by Hallie Underwood ’20
Perhaps I could begin gazing with admiration at the girl in sapphire fringe, her radiation only a faint light amongst the thousands of bracelets illuminating Nationwide Arena. Maybe it was before then, though, as I stood before a thunderous crowd myself, in the pause before the initial strum of a guitar and the first note to “Blank Space” at the seventh grade talent show.
It could have been those Saturday nights, accompanied by face masks and dancing around my bedroom to “You Belong with Me”, or filling the dismal, suburban streets with the sounds of “Wildest Dreams” as my family and I drive home from dinner. Nonetheless, I cannot help but reflect on the effect that Taylor Swift and her music have had on my life.
My collection of Taylor Swift merchandise clutter my tee shirt drawer. With every new album and every new world tour comes a new era; a new personna. It seems as if she is always belting a new note, beaming a new color, and wearing a new outfit to wear as she struts through Times Square.
Swift’s debut single, “Look What You Made Me Do” is a glimpse into a new identity. Her new album, entitled Reputation, could rationally be described as ‘1989’s goth older sister’, a response to the smitten feelings of first love and innocent heartbreak that her prior filled with emotion, confidence and despicable revenge.
To end m0nths of wily Snapchat stories, snake emojis, an intriguing court case and a monumental dollar bill, Taylor Swift deletes everything on her Instagram and other social media pages and promotes her new music with insufficient clues. Swift fills her platforms with snakes videos and a scaly metaphor that it is her turn to speak up about her own repute.
The music video, when first played through entertainment news pages remarking its unusuality, was simply a series of Taylor’s red lipstick smirks, a life-sized birdcage and a clever ending portraying an abundance of Taylor Swifts arguing with each other about the common controversies surrounding Swift over the years.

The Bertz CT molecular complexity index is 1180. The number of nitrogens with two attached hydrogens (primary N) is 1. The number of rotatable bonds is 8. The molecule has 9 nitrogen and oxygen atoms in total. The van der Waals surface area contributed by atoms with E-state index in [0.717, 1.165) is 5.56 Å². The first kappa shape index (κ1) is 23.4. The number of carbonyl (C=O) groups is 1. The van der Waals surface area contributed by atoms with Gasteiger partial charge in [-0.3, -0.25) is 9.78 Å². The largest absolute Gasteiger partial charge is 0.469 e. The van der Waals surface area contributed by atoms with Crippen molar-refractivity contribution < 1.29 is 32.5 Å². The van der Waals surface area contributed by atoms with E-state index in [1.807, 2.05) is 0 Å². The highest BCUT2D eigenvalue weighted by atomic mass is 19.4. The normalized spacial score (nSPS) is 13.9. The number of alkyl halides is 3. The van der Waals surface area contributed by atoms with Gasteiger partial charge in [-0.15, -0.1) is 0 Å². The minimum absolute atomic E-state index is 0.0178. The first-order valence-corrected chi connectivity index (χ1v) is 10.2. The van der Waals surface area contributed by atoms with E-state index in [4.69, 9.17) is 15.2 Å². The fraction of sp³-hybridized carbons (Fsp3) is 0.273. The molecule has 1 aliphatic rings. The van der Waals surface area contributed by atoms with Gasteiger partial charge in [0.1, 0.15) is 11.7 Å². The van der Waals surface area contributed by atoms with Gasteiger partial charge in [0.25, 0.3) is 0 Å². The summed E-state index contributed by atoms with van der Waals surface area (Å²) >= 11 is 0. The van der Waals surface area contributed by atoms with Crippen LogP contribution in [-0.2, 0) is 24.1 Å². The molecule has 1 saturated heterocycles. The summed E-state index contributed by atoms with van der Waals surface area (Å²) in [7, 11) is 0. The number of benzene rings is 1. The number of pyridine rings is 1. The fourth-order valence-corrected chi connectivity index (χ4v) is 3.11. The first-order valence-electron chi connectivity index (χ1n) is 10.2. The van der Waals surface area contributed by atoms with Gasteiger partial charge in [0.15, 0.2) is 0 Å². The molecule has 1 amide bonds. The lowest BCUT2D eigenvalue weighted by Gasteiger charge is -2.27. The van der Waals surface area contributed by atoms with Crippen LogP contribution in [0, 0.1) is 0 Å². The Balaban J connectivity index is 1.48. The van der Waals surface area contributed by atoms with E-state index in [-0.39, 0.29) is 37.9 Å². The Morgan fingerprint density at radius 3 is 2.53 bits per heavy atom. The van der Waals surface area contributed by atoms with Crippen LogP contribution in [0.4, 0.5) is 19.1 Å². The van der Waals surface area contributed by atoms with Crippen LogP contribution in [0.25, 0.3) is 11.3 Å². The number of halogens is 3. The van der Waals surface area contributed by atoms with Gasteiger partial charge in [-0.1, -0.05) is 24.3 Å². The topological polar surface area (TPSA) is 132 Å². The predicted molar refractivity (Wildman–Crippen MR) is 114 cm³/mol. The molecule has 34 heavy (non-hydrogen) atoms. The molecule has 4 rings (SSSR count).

Looking further, though, many spectators have noticed some of the scenes in Swift’s music video strikingly parallel the feuds that she has in her own life. For example, there is a scene in which she is laying in a bathtub of jewels, and many speculate that this is a nod towards the Kim Kardashian robbery. The scene in which Taylor steps out of a car in cheetah print and bleach blonde bangs resembles her rival Katy Perry. Needless to say, Swift is not afraid to show everyone she will not be pushed around any longer.
Another fascination of this new era is the cover photo of her new album. Taylor’s ripped up ensemble and tight chain choker may just represent the suffocation that Taylor has felt when trying to separate herself from her false media image, as “Reputation” is written in the same print as the New York Times flag and newsprint covers half of her portrait’s face.
On social media platforms, it seems as if everyone has an opinion about the singer’s new look. Some deem it attention-seeking, but frankly, I disagree.
Swift is simply done putting up with this seven-boyfriends-in-a-year stereotype that has been following her around since the beginning of her career. She is tired of not being able to speak her mind without her words being distorted.
Beginning her music video by erupting from a tombstone reading, “Here Lies Taylor Swift’s Reputation”, it is clear that this album will be the voice of Swift and only Swift. In a zombie-like physiognomy, Taylor returns: the light blue dress previously worn in her last music video “Out of the Woods” now dirt-smudged and tattered. Taylor has been buried by the media for years, abiding by the headlines she knows will be written about her. She is taking control of her life and the rumors spread about her to ensure a brilliant album to come.